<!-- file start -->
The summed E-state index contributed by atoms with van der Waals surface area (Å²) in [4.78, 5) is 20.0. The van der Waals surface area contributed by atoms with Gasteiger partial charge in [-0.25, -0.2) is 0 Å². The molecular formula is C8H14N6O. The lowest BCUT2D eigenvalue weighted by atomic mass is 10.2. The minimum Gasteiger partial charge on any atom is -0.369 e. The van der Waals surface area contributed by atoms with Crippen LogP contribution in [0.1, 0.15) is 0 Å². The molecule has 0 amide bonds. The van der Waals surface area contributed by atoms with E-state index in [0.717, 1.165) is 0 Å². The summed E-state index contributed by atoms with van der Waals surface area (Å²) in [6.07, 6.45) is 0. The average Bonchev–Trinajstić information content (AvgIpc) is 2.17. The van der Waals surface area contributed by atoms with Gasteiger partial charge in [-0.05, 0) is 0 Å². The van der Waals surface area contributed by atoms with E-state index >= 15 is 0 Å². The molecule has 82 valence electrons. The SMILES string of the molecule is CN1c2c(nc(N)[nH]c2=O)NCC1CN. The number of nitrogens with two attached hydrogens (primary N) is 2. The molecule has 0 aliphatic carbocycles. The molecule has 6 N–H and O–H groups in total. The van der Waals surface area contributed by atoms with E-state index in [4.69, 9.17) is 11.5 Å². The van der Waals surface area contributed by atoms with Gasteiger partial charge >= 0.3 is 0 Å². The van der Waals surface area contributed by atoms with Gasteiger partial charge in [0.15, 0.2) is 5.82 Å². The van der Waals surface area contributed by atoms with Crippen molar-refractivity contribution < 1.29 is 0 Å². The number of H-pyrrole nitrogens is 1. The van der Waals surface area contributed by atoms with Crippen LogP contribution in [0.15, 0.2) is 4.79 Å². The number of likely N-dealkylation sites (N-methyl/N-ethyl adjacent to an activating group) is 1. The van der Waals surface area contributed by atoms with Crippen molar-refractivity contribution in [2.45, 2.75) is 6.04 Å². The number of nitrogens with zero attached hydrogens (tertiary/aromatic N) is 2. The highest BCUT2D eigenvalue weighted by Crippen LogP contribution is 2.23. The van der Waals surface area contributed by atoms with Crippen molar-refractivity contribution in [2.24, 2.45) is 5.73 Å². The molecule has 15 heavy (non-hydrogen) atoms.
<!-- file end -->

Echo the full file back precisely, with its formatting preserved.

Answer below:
The summed E-state index contributed by atoms with van der Waals surface area (Å²) in [4.78, 5) is 20.0. The van der Waals surface area contributed by atoms with Gasteiger partial charge in [-0.25, -0.2) is 0 Å². The molecular formula is C8H14N6O. The lowest BCUT2D eigenvalue weighted by atomic mass is 10.2. The minimum Gasteiger partial charge on any atom is -0.369 e. The van der Waals surface area contributed by atoms with Crippen LogP contribution in [0.1, 0.15) is 0 Å². The molecule has 0 amide bonds. The van der Waals surface area contributed by atoms with E-state index in [0.717, 1.165) is 0 Å². The summed E-state index contributed by atoms with van der Waals surface area (Å²) in [6.07, 6.45) is 0. The average Bonchev–Trinajstić information content (AvgIpc) is 2.17. The van der Waals surface area contributed by atoms with Gasteiger partial charge in [-0.05, 0) is 0 Å². The van der Waals surface area contributed by atoms with E-state index >= 15 is 0 Å². The molecule has 82 valence electrons. The SMILES string of the molecule is CN1c2c(nc(N)[nH]c2=O)NCC1CN. The number of nitrogens with two attached hydrogens (primary N) is 2. The molecule has 0 aliphatic carbocycles. The molecule has 6 N–H and O–H groups in total. The van der Waals surface area contributed by atoms with E-state index in [4.69, 9.17) is 11.5 Å². The van der Waals surface area contributed by atoms with Gasteiger partial charge >= 0.3 is 0 Å². The van der Waals surface area contributed by atoms with Gasteiger partial charge in [0.15, 0.2) is 5.82 Å². The van der Waals surface area contributed by atoms with Crippen molar-refractivity contribution < 1.29 is 0 Å². The number of H-pyrrole nitrogens is 1. The van der Waals surface area contributed by atoms with Crippen LogP contribution in [0.15, 0.2) is 4.79 Å². The number of likely N-dealkylation sites (N-methyl/N-ethyl adjacent to an activating group) is 1. The van der Waals surface area contributed by atoms with Crippen molar-refractivity contribution in [2.45, 2.75) is 6.04 Å². The number of nitrogens with zero attached hydrogens (tertiary/aromatic N) is 2. The highest BCUT2D eigenvalue weighted by Crippen LogP contribution is 2.23. The van der Waals surface area contributed by atoms with Crippen molar-refractivity contribution in [2.24, 2.45) is 5.73 Å². The molecule has 15 heavy (non-hydrogen) atoms.